Thursday, January 07, 2010

Still at it, after mathematics

Teaching 9-year-olds to write a speech in a foreign language in the seventh-hour of school isn't easy. Somewhere around the 5-hour mark of relentlessly rushing through grammar, conversation and reading classes, you can almost see the life and energy literally being sucked out of them. They're slower to glance at their lanyards to remember their English names, slower to raise their hands and identify the complex predicate of a sentence, and even slower to move overall, like players in NHL '98 who were denied a line change.

For a project that showcases English speaking ability to parents, it was suggested that I teach the kids to sing Raindrops Keep Fallin' on My Head, but I narrowly averted this and managed to get the score settled to a short speech introducing a country. Africa was the country one student chose, ignoring my insistence that it's not a country. Other rejects were Alaska, London, Hoju (Korean for Australia, which had already been chosen) and North Korea. I refused to let anyone talk about South Korea, and the kids grumbled that North Korea was "the same country", so that unhappy boy withdrew his choice.

Eventually we settled on virtually every country that a typical Korean child hears about. There were the two East Asian giants in China and Japan, the two places people like to go to study English in Australia and New Zealand, the two places where their aunts live in Canada and America, the two places where farmers send away for foreign brides in Thailand and Vietnam, and two stylish European countries in France and Italy. The obligatory oddball was Kazakhstan, but that, along with Uzbekistan, is fairly well-known because of Koreans that migrated to pre-Soviet Russia and the subsequent relations that remain between these countries.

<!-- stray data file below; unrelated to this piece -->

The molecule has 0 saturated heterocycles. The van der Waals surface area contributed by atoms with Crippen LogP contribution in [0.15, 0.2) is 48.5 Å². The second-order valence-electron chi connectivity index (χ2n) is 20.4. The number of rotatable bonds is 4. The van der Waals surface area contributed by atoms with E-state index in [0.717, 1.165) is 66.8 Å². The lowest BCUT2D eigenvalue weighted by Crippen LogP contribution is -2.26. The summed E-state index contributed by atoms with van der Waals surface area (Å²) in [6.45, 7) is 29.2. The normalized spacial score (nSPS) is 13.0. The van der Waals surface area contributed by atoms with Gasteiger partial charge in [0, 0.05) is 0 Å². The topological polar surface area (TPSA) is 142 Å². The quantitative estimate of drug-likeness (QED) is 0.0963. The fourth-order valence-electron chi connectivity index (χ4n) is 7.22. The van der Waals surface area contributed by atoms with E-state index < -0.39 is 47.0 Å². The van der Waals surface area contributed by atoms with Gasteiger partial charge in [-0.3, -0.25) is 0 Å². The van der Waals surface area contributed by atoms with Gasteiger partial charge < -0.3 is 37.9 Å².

What was interesting was how kids describe a country if asked to give a chance. The first thing that comes to my mind when I think of a country is where it is located, followed by how wealthy it is. For this class, race came first, followed by food and dress. None had any idea how wealthy any country was. They considered themselves to live in a middle-income country, with places like Thailand and China ahead of them, but Canada and Japan "poor".

In reality, Korea's per capita income adjusted for purchasing power is about $28,000 (presumably US dollars). Roughly a third of the countries in the world are classified as rich by the World Bank, meaning that their per capita income is more than $10,000. To get into this club, you just need to be richer than Iran. China and Thailand are grouped together at around $6,000. Japan and Canada are ahead of Korea at around $35,000. Luxembourg, Norway and Kuwait top the list thanks to oil money. Macau comes in fourth thanks to all the smelly people from Guangzhou who leave their money at its casinos.

1 comment:

Jennifer said...

I used to sing that song when I was a kid. :)